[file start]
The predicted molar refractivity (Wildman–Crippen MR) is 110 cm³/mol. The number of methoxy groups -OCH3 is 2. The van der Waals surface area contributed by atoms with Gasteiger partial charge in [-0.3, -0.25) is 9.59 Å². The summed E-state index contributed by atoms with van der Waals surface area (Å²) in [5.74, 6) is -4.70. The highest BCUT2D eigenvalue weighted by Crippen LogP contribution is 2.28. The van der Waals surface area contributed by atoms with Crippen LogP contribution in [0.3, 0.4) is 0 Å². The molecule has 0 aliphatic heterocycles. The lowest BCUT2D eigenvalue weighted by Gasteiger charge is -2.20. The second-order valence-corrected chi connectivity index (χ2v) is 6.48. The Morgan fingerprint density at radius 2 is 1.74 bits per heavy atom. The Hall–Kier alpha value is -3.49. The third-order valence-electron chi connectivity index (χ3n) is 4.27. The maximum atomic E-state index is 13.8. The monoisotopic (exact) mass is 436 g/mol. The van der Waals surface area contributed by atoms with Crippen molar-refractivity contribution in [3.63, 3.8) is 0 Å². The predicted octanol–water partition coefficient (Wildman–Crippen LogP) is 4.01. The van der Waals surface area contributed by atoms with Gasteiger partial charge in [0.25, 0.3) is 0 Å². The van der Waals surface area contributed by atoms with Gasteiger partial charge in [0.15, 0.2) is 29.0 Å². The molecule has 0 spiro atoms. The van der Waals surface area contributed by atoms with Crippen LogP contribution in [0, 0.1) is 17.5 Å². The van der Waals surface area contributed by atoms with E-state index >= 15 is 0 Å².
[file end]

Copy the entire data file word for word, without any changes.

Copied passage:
The predicted molar refractivity (Wildman–Crippen MR) is 110 cm³/mol. The number of methoxy groups -OCH3 is 2. The van der Waals surface area contributed by atoms with Gasteiger partial charge in [-0.3, -0.25) is 9.59 Å². The summed E-state index contributed by atoms with van der Waals surface area (Å²) in [5.74, 6) is -4.70. The highest BCUT2D eigenvalue weighted by Crippen LogP contribution is 2.28. The van der Waals surface area contributed by atoms with Crippen LogP contribution in [0.3, 0.4) is 0 Å². The molecule has 0 aliphatic heterocycles. The lowest BCUT2D eigenvalue weighted by Gasteiger charge is -2.20. The second-order valence-corrected chi connectivity index (χ2v) is 6.48. The Morgan fingerprint density at radius 2 is 1.74 bits per heavy atom. The Hall–Kier alpha value is -3.49. The third-order valence-electron chi connectivity index (χ3n) is 4.27. The maximum atomic E-state index is 13.8. The monoisotopic (exact) mass is 436 g/mol. The van der Waals surface area contributed by atoms with Crippen molar-refractivity contribution in [3.63, 3.8) is 0 Å². The predicted octanol–water partition coefficient (Wildman–Crippen LogP) is 4.01. The van der Waals surface area contributed by atoms with Gasteiger partial charge in [0.25, 0.3) is 0 Å². The van der Waals surface area contributed by atoms with Gasteiger partial charge in [0.15, 0.2) is 29.0 Å². The molecule has 0 spiro atoms. The van der Waals surface area contributed by atoms with Crippen LogP contribution in [0, 0.1) is 17.5 Å². The van der Waals surface area contributed by atoms with E-state index >= 15 is 0 Å².